I have begun to see many mobile apps relying heavily on animated GIFs and PNGs in their content. There is no doubt that short video adds motion, interest and excitement to your website or mobile app. It immediately draws interest to your customers, and keeping customers engaged is an important part of the process.
To prove this fact, here is an animated GIF of my goat Nora, eating a fresh cedar branch:
Adorable, am i right?
How do these work? Animated GIFs use the frame feature inside the GIF format. GIFs can host many frames inside one file (essentially discrete images) and then display them in quick succession. You can view each individual image by pulling apart the GIF file. I used ffmpeg:
ffmpeg -i giphy.gif gify%05d.png
This turned my giphy.gif into 33 png files (I feature a few below):
GIFs are limited in that they only support 256 colors, which adds a ‘grainy’ look to the video, which I believe that is an important part of the Animated GIF ‘kitsch’. You might think that the loss of resolution and color would reduce the file size.
Unfortunately, that is completely incorrect.
The GIF above of Nora eating is 3.3 MB. 3.3MB on a slow or congested cellular network might take some time to download. The full color movie that it was sourced from is only 1.4 MB. That’s a 237% larger file, with fewer colors and no audio track. (The original video, with high definition goat slurping audio can be seen – and heard- here.)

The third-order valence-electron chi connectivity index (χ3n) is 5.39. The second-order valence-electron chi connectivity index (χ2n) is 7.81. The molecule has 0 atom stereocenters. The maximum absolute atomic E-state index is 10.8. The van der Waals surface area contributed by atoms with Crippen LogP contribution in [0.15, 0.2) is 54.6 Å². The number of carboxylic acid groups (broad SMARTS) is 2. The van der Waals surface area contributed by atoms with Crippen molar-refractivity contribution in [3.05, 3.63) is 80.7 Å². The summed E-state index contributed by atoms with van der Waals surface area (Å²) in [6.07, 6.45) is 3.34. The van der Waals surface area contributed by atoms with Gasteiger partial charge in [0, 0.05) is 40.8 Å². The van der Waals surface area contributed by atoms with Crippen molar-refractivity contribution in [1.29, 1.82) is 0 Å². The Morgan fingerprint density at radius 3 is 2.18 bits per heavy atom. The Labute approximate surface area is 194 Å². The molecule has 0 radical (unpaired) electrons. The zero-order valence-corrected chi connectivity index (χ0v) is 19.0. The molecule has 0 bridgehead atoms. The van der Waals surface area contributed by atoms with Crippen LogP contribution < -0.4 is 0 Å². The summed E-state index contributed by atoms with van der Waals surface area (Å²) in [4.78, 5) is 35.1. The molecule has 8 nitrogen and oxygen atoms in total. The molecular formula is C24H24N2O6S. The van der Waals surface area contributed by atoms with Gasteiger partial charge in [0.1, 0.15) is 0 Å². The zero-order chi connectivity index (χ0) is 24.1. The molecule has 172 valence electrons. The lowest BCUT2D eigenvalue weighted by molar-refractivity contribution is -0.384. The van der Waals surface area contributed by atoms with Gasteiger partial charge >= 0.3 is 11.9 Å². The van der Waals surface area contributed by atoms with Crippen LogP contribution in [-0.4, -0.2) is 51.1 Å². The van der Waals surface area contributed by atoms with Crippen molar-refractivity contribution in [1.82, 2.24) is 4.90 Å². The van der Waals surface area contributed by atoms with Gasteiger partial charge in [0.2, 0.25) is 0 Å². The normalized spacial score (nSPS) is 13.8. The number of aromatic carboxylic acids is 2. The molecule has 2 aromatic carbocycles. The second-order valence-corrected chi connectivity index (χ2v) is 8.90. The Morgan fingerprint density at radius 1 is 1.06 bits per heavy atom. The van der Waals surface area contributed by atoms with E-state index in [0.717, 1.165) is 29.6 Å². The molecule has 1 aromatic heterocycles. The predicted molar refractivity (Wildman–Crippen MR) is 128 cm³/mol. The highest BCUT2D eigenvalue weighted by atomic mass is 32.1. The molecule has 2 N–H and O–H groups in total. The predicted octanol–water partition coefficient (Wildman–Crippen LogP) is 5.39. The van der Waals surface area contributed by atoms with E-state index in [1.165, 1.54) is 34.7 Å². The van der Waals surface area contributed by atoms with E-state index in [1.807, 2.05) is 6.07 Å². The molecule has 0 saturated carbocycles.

One major concern with animated GIF files is the file size. Since the GIF is essentially a ‘flipbook’ of discrete images, compression only occurs on a per image basis. Movie codecs allow for x/y compression per frame, but also compress across the 3rd dimension of time. The advantage of testing across time allows for much higher compression, as only changes across frames must be recorded in the file.
But can I make my video loop?
Yes you can! By adding autoplay and loop to the video tag, you can force your video to loop?
<video autoplay loop muted controls = "false"> <source src="goats.mp4" type="video/mp4">
(Note, I also added a muted attribute to avoid repeating goat slurping sounds, which is probably not engaging to your users.)
But can I make it look like a GIF?
Of course you can. You can convert your animated GIF into a mp4 file, saving all of that wonderful 256 color resolution and GIF-like feel. I took my goat GIF and converted it back to a video file, incorporated the video tags above:
This GIF-like MP4 file weighs in at 247 KB – a whopping 13x smaller than the GIF!
In conclusion, animated GIFs are cool and a great way to entice your users with engaging content. But they are large files that will delay the load of your website or application, and can really eat into your customer’s data plan. If you want to use an animated GIF style in your app, consider converting them to video files to save bandwidth and speed your customer experience.